The other interesting class is EmHttpService. This is added in
EmHttpServiceFactory.getServices(). The problem with subscribing in a plugin or extension library (without an extension point) is the subscriber will not get registered until that plugin or extension library is used. HTTP services though get registered as soon as the HTTP task is loaded, because that’s when this
getServices() method of an instance of the com.ibm.xsp.adapter.serviceFactory extension gets called. There are two important aspects of HttpService instances.
First, they appear to get loaded very early on in the HTTP startup process. The
createInstance() method gets called even before ODA starts. It also blocks any other plugin loading until that method has completed. So that method can’t be used to trigger any ODA-related code.
Secondly, it has a
checkTimeout() method, which runs every 30 seconds while the HTTP task is running. This is very useful and would probably be the approach used for scheduling Xots processes. It’s used here to schedule a process running every 5 minutes to dump out the summary of all events triggered and the amount of times they’ve been triggered – the Map updated by line 4 of the
handleMessage() method above.
checkTimeout() methods calls
EventLogPrinter.getInstance().start(), which only runs if it’s not already started and calls the
trySchedule() method in the
EventLogPrinter class. This adds this class as a Xots task and so promptly triggers its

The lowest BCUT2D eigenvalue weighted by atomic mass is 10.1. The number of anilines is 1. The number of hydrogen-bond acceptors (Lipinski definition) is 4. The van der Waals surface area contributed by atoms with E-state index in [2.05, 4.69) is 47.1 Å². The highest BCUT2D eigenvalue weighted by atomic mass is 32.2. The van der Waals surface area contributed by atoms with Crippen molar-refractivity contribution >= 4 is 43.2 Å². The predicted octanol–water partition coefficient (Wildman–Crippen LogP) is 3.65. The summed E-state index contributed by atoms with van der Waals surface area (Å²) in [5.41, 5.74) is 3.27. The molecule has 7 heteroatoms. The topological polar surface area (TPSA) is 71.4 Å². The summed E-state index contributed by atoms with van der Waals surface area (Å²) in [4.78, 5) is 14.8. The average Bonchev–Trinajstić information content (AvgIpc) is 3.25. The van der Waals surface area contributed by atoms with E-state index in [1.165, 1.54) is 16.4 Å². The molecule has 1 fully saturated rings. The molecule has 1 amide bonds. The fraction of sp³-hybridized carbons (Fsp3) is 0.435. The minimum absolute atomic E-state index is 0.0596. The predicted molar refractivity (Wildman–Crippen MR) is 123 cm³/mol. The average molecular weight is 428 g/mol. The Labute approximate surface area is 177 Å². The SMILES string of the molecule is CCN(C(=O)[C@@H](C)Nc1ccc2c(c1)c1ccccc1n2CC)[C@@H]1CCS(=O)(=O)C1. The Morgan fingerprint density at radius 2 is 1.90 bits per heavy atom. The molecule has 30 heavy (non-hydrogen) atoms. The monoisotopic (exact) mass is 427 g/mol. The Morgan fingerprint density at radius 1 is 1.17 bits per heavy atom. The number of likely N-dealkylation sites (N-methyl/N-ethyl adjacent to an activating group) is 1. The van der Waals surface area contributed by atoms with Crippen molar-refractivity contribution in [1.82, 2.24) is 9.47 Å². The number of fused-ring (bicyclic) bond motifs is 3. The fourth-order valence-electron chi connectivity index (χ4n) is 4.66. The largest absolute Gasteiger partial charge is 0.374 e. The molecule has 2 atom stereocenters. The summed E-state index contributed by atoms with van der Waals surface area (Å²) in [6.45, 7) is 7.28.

run() method. That runs in a loop as long as
isRunning is not set to false (which happens when the server shuts down or the process is otherwise interrupted). It uses a timeout comparing the next run time to now, which will continually tick down and also checks the tasklet has already run at least once. If it’s time to run (and initially nextRunTime – now will be less than zero, so will run), it calls
EmHttpService.getInstance().dumpLog() to dump out the summary to the server console. Finally it calls
getNextRunTime() to set the next run time to five minutes from now. This is like the Domino agent manager, which runs agents x minutes after completion. (With a Xots scheduler, I’d probably set a tempNextRunTime when it first triggers, then use that at the end, providing it was still in the future. Then it would run every 5 minutes – like LEI – rather than 5 minutes after last completion.)
QueueDispatcher, which kicks off any
IEMBridgeSubscriber waiting for each event, polls the queue every 500 milliseconds, which is why notifications can be processed so promptly.
There’s a lot here, but hopefully this description makes it clearer and I’m sure there are some useful techniques for developers. It’s worth bearing in mind that the
QueueListener tasks in
org.openntf.domino.extmgr.EmBridgeMessageQueue also run as ongoing Xots tasks, so with the EventLogPrinter, that’s three ongoing tasks out of the 10 default Xots threads. That may change in the future. Also, this is very much in its infancy so is still experimental at this stage. Indeed Cameron Gregor has just submitted a pull request for an extension point to add subscribers, which will be a big improvement. My experiences on a test server so far have been very encouraging about its potential.